As an adult, Alex was a respected elder in the German Brotherhood, a worship group comprised of Volga Germans who met routinely in the Milwaukee and Fond du Lac areas.  This religious group did not take the place of what most would consider traditional churches, such as the Lutheran church, where most Germans from Russia were members. The German Brotherhood provided a way for the Volga Germans to preserve their early memories, traditions, and worship style. Services were conducted in German, and sermons were given by lay-persons who were church members. Congregants were somewhat strict in how they raised their children in their new home country. While they assimilated as quickly as possible, learning English and blending in with the locals, they frowned on drinking alcohol, dancing, and playing cards. The German Brotherhood was also active in Colorado, where Alex lived as a child. Growing up, he was a member of the Brotherhood's band, comprised of people of all ages, where he played the clarinet with a group of older tens and adults who all eventually moved to Fond du Lac. 
Despite his lack of a high school diploma or any college classes, Alex continued to self-educate himself, becoming a successful salesman and businessman.  He was a Kiwanis Club member and routinely spoke around the Midwest.  He also compiled as much information as he could about his family's life in Russia, and he spoke regularly about these Germans, how they ended up in Russia, and how they suffered under the hands of the Russians. 
Alex met his wife Mollie Fritzler, also a Volga German, in the mid 1920s, although they very well may have known each other as young children in Grimm. They quickly fell in love and married on May 1, 1926.  Their first child, Robert Kenneth Kaiser, was born about two years later on August 31, 1928.
Birth Record for Son Robert Kenneth Kaiser 
After the birth of Robert, the family left Chicago and moved back to Milwaukee. In 1930, two of Alex's younger brothers, August and Jacob, were living with him and his family. His youngest brother, Paul, still a minor, remained with his parents. Alex's daughter Ruth later revealed that her uncles lived with their brother because their father [her grandfather] was a strict disciplinarian and the young men felt too restricted living under his roof.  Once August and Jacob turned 18, they chose to leave their family home in Fond du Lac and live with their brother in Milwaukee.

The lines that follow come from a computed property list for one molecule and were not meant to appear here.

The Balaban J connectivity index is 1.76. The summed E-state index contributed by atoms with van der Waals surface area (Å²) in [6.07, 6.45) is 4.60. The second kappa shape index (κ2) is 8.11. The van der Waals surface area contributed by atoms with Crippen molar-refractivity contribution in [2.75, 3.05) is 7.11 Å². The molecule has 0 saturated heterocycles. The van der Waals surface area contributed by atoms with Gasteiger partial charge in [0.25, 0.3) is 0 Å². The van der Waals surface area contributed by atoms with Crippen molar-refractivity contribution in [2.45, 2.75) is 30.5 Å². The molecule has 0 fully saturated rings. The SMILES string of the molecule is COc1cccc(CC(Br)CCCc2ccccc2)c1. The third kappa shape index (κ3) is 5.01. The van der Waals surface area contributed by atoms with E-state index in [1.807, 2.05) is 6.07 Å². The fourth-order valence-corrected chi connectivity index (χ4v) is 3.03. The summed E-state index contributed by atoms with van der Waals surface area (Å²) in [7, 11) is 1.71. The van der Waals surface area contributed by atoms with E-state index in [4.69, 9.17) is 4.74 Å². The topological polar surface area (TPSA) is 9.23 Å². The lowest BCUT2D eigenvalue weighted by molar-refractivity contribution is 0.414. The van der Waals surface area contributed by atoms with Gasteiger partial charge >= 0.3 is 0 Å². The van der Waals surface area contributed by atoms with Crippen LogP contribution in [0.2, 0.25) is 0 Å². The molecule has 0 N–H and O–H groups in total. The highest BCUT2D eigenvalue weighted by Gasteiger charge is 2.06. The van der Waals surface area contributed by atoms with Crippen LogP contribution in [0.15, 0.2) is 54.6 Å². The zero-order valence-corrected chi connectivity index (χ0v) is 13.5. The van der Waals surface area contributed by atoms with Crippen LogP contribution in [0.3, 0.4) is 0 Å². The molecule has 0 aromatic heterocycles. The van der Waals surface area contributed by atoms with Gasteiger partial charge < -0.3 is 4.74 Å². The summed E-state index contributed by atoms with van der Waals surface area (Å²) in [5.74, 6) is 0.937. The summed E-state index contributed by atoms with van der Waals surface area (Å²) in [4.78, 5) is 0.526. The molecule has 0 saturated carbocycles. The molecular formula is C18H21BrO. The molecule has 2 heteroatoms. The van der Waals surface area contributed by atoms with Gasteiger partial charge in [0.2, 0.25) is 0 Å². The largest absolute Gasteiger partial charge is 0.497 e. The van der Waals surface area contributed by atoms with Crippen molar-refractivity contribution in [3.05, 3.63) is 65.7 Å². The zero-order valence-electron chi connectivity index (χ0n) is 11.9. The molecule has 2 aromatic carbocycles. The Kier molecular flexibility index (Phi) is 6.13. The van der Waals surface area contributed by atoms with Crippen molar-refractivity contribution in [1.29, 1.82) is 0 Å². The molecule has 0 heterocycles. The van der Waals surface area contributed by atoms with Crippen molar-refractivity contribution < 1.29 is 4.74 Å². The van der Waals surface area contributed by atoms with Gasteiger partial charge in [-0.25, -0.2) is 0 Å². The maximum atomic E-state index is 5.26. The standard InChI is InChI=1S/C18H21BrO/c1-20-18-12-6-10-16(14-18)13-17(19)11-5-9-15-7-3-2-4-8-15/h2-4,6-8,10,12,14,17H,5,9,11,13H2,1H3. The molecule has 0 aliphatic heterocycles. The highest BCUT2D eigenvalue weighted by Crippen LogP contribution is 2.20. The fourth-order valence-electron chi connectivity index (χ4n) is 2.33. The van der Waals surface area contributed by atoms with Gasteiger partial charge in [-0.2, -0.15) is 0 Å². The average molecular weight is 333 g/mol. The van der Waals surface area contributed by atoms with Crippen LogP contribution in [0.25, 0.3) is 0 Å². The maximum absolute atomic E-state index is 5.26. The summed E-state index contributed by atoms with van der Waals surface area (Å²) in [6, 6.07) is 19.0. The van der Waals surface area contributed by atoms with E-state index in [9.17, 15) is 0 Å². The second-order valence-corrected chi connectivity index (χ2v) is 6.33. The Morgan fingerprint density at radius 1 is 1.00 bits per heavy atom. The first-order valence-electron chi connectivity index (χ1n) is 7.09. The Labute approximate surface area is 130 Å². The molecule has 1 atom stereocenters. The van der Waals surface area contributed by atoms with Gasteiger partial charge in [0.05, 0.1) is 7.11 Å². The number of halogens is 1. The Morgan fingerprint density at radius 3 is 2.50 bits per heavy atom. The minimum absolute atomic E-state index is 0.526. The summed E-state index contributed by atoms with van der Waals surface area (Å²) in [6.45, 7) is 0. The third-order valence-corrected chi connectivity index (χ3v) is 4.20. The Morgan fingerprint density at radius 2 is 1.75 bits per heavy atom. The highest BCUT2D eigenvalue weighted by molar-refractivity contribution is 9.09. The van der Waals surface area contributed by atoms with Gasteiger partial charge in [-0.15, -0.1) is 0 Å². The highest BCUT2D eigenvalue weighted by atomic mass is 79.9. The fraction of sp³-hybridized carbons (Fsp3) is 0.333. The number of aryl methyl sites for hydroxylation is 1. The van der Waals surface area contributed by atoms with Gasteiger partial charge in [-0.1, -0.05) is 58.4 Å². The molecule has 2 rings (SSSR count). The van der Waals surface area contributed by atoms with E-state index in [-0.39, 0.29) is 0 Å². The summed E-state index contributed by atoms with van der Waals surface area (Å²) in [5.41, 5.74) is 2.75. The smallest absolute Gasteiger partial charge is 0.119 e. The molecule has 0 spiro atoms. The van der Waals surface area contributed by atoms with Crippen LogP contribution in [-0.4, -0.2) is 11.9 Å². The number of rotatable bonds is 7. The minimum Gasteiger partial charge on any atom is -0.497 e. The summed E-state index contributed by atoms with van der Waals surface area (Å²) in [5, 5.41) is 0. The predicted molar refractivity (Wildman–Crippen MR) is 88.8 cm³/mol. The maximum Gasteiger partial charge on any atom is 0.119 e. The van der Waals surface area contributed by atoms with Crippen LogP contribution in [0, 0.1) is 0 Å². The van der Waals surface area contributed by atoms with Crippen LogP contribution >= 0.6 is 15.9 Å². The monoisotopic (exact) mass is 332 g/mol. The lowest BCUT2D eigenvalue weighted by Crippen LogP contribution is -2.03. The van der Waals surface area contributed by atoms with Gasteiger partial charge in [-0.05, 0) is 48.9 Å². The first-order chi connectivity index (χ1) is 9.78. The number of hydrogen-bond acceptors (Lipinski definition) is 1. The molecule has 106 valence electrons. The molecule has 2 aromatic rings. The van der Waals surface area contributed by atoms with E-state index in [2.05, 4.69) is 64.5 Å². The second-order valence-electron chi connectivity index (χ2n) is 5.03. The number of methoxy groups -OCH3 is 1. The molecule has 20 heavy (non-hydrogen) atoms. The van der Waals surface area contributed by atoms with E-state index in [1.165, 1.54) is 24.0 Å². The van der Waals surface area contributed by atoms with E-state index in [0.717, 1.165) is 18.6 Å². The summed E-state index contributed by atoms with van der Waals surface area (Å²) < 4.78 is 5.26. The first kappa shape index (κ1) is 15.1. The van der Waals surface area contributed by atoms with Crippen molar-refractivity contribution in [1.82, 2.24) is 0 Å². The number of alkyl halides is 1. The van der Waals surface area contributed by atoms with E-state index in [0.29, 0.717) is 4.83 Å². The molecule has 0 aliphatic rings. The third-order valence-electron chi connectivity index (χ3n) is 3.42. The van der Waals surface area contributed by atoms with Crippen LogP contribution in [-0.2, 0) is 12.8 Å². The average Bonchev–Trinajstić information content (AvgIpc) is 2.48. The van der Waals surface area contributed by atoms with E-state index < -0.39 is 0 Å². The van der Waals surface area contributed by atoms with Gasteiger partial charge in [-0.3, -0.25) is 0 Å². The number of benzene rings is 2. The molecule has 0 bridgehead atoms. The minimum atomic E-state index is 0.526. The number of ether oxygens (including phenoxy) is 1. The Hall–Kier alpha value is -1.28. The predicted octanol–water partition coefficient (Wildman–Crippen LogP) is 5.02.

1930 United States Federal Census 
Daughter Ruth Virginia was born five years later. 
Alex became a naturalized U.S. citizen on April 11, 1934.
Illinois, Northern District Naturalization Index 
1940 United States Federal Census 
After a career as a traveling salesman he retired and opened a shoe store on a busy commercial street in Milwaukee. Eventually, old downtown locations began to see sales drop as indoor shopping malls sprouted up across the nation. Spotting the new sales trend early, Alex closed his family shoe store and opened a specialty children's shoe store in Brookfield Mall, not far from where he and his wife lived.
As a grandfather, Alex was always concerned about his grandchildren wearing shoes that were made properly and fit well. It must have come as a shock to him when one of his granddaughters, this author, had one of the widest foot sizes ever recorded for a child. I remember when he visited us in California, how he would take me out to shoe store after shoe store, trying to find shoes to properly fit my wide feet. He would hold his chin between his thumb and index finger and shake his head back and forth every time a pair of shoes didn't fit me. Which was often.
Alex was a devoted husband, father, and grandfather. After the death of his beloved wife Mollie in 1976, his heart was broken and he seemed to lose his love for life. He died on September 18, 1978 and was buried in Milwaukee, Wisconsin.
U.S., Social Security Death Index, 1935-2014 
Wisconsin Death Index 
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Alexander is 31 degrees from Massasoit Wampanoag, 15 degrees from Priscilla Alden, 16 degrees from William Bradford, 16 degrees from Mary Brewster, 14 degrees from Mary Cushman, 13 degrees from Elizabeth Howland, 14 degrees from George Soule, 16 degrees from Myles Standish, 16 degrees from Edward Winslow and 20 degrees from Dave Ebaugh on our single family tree. Login to find your connection.